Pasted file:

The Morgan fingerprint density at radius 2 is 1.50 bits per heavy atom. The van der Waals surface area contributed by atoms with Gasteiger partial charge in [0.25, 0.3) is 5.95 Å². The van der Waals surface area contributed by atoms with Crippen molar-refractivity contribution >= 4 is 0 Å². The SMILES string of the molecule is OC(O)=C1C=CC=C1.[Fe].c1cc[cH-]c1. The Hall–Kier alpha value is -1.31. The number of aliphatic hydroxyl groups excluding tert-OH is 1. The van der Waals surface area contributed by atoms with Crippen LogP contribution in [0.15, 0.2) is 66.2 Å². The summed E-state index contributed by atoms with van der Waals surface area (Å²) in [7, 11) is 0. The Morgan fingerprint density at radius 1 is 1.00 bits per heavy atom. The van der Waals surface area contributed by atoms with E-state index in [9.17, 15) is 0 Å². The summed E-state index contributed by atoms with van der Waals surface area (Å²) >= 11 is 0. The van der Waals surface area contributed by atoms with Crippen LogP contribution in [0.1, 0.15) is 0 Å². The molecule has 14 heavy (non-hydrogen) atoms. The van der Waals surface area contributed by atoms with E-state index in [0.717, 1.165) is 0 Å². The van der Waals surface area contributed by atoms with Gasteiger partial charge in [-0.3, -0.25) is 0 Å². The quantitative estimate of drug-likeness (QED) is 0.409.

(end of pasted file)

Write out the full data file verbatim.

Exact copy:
The Morgan fingerprint density at radius 2 is 1.50 bits per heavy atom. The van der Waals surface area contributed by atoms with Gasteiger partial charge in [0.25, 0.3) is 5.95 Å². The van der Waals surface area contributed by atoms with Crippen molar-refractivity contribution >= 4 is 0 Å². The SMILES string of the molecule is OC(O)=C1C=CC=C1.[Fe].c1cc[cH-]c1. The Hall–Kier alpha value is -1.31. The number of aliphatic hydroxyl groups excluding tert-OH is 1. The van der Waals surface area contributed by atoms with Crippen LogP contribution in [0.15, 0.2) is 66.2 Å². The summed E-state index contributed by atoms with van der Waals surface area (Å²) in [7, 11) is 0. The Morgan fingerprint density at radius 1 is 1.00 bits per heavy atom. The van der Waals surface area contributed by atoms with E-state index in [9.17, 15) is 0 Å². The summed E-state index contributed by atoms with van der Waals surface area (Å²) >= 11 is 0. The van der Waals surface area contributed by atoms with Crippen LogP contribution in [0.1, 0.15) is 0 Å². The molecule has 14 heavy (non-hydrogen) atoms. The van der Waals surface area contributed by atoms with E-state index in [0.717, 1.165) is 0 Å². The van der Waals surface area contributed by atoms with Gasteiger partial charge in [-0.3, -0.25) is 0 Å². The quantitative estimate of drug-likeness (QED) is 0.409.